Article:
Antarctic Ice Loss Has Doubled, Study Finds
Antarctica is now losing about 160 billion tones of ice per year to the ocean, according to the first complete assessment of Antarctic ice sheet elevation change, published recently.
Researchers took help of the European Space Agency's CryoSat-2 satellite mission, which carries an altimeter specially designed for such tasks.
The assessment quoted that on average West Antarctica lost 134 gigatonnes of ice, East Antarctica three gigatonnes, and the Antarctic Peninsula 23 gigatonnes in each year between 2010 and 2013 - a total loss of 159 gigatonnes each year.
Researchers said the losses detected by the CryoSat-2 satellite are enough to raise global sea levels by 0.45 millimeters each year alone.
"We find that ice losses continue to be most pronounced along the fast-flowing ice streams of the Amundsen Sea sector, with thinning rates of between 4 and 8 metres per year near to the grounding lines of the Pine Island, Thwaites and Smith Glaciers," lead author Dr Malcolm McMillan from the University of Leeds said, according to NDTV.
The same sector has also been long identified as the most vulnerable to changes in climate. The recent assessment further hints that its glacier might have passed a point of irreversible retreat.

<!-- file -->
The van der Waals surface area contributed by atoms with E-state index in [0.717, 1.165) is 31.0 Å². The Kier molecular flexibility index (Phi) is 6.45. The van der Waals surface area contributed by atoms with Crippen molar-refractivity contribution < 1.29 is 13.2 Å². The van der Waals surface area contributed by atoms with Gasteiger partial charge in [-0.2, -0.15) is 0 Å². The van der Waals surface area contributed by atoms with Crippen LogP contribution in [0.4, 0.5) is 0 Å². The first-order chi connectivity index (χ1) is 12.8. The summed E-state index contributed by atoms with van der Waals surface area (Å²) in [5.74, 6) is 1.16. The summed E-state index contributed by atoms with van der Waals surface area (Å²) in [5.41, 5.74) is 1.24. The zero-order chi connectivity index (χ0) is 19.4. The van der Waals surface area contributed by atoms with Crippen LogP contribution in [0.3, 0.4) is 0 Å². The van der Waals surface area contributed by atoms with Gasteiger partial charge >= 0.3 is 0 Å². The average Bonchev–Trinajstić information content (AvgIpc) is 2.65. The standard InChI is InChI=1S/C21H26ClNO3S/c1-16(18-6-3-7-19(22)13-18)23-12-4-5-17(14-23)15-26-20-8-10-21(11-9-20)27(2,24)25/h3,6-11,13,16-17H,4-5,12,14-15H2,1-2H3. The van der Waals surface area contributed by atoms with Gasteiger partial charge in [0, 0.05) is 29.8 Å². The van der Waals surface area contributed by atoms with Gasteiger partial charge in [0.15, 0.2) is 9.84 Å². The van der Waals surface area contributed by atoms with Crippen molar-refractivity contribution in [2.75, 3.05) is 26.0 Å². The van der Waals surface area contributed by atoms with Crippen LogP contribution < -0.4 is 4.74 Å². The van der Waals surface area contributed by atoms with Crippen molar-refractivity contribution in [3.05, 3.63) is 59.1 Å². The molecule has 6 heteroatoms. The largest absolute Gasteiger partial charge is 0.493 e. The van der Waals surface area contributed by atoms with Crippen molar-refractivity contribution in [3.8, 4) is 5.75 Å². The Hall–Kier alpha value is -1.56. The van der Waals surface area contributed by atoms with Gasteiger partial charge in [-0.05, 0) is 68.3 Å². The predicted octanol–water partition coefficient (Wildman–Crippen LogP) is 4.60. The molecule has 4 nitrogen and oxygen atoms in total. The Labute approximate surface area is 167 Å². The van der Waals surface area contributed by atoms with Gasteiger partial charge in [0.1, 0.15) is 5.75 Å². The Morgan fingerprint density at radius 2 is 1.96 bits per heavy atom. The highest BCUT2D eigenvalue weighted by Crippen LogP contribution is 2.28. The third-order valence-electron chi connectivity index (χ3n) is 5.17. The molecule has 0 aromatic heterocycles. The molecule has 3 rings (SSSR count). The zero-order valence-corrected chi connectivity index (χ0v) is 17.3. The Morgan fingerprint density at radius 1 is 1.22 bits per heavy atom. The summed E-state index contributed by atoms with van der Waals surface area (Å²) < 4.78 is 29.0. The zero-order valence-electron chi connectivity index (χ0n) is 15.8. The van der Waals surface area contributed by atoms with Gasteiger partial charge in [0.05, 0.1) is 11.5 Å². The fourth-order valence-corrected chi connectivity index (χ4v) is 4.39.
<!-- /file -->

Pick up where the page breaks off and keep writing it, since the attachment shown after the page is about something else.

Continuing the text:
"The increased thinning we have detected in West Antarctica is a worrying development. It adds concrete evidence that dramatic changes are underway in this part of our planet, which has enough ice to raise global sea levels by more than a metre," Professor Andrew Shepherd, also of the University of Leeds, who led the study, added.
"The increasing contribution of Antarctica to sea-level rise is a global issue, and we need to use every technique available to understand where and how much ice is being lost," Professor David Vaughan of the British Antarctic Survey said, as quoted by the NDTV.
The assessment has been published in the journal Geophysical Research Letters.